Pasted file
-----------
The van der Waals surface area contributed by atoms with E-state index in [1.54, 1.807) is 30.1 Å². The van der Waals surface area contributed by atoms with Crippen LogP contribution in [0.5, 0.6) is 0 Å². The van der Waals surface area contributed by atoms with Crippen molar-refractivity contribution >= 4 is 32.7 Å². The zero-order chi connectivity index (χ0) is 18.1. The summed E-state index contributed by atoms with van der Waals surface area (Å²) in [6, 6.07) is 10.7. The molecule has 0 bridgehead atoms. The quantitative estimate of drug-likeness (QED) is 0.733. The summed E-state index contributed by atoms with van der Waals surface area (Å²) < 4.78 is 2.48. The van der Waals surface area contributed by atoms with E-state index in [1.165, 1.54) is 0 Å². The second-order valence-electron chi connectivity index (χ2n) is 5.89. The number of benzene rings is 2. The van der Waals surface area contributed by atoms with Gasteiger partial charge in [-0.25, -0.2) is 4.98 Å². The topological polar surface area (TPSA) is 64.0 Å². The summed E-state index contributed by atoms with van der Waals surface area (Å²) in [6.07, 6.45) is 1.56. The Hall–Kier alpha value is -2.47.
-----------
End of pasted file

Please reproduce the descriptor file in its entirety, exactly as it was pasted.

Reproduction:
The van der Waals surface area contributed by atoms with E-state index in [1.54, 1.807) is 30.1 Å². The van der Waals surface area contributed by atoms with Crippen LogP contribution in [0.5, 0.6) is 0 Å². The van der Waals surface area contributed by atoms with Crippen molar-refractivity contribution >= 4 is 32.7 Å². The zero-order chi connectivity index (χ0) is 18.1. The summed E-state index contributed by atoms with van der Waals surface area (Å²) in [6, 6.07) is 10.7. The molecule has 0 bridgehead atoms. The quantitative estimate of drug-likeness (QED) is 0.733. The summed E-state index contributed by atoms with van der Waals surface area (Å²) < 4.78 is 2.48. The van der Waals surface area contributed by atoms with E-state index in [1.165, 1.54) is 0 Å². The second-order valence-electron chi connectivity index (χ2n) is 5.89. The number of benzene rings is 2. The van der Waals surface area contributed by atoms with Gasteiger partial charge in [-0.25, -0.2) is 4.98 Å². The topological polar surface area (TPSA) is 64.0 Å². The summed E-state index contributed by atoms with van der Waals surface area (Å²) in [6.07, 6.45) is 1.56. The Hall–Kier alpha value is -2.47.